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State and EnvironmentThe Comparative Study of Environmental Governance$
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Andreas Duit

Print publication date: 2014

Print ISBN-13: 9780262027120

Published to MIT Press Scholarship Online: September 2015

DOI: 10.7551/mitpress/9780262027120.001.0001

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Conclusion: An Emerging Ecostate?

Conclusion: An Emerging Ecostate?

Chapter:
(p.321) 12 Conclusion: An Emerging Ecostate?
Source:
State and Environment
Author(s):

Andreas Duit

Publisher:
The MIT Press
DOI:10.7551/mitpress/9780262027120.003.0012

This book has conducted comparative studies to determine how the state influences, and is influenced by, accelerating processes of environmental degradation. A clear message from these studies is that the state has been, and continues to be, an influential actor in, and arena for, environmental governance. In order to place these findings about the role of the state in environmental governance within a larger conceptual framework, this concluding chapter considers the notion of an emerging environmental state, or ecostate. This ecostate can be classified into a threefold typology consisting of strong ecostates, partial ecostates, and weak ecostates. The chapter discusses some key differences between the welfare state and the ecostate in terms of local natural resource management as well as policymaking and citizenship. Finally, it explains how these dissimilarities point to new research issues in comparative environmental politics and policy.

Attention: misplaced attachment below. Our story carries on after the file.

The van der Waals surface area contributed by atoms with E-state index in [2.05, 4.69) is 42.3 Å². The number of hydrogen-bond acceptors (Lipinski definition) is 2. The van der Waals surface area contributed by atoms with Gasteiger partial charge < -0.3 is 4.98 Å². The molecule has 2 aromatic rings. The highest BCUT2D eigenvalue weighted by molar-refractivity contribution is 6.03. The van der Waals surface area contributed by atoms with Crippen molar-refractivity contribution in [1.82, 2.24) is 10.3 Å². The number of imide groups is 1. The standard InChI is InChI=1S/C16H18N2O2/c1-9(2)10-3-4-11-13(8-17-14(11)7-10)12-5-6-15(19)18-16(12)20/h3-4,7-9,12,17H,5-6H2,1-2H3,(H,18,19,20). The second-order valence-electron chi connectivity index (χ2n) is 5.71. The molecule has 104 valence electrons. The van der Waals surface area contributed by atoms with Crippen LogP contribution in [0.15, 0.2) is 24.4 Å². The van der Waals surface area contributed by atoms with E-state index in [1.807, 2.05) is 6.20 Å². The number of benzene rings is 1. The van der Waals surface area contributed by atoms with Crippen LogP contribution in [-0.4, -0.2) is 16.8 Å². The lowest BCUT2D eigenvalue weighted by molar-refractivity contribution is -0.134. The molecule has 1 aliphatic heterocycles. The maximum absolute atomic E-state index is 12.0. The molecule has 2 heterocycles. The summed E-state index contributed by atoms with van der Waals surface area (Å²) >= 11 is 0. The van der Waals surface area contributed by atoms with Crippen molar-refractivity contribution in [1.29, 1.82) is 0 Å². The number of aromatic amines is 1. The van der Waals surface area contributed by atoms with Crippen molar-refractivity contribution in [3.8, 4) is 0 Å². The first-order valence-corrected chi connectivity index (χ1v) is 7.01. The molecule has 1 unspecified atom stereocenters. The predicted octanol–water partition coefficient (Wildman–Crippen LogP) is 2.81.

Keywords:   state influence, environmental degradation, environmental governance, environmental state, ecostate, welfare state, natural resource management, policymaking, citizenship, environmental politics

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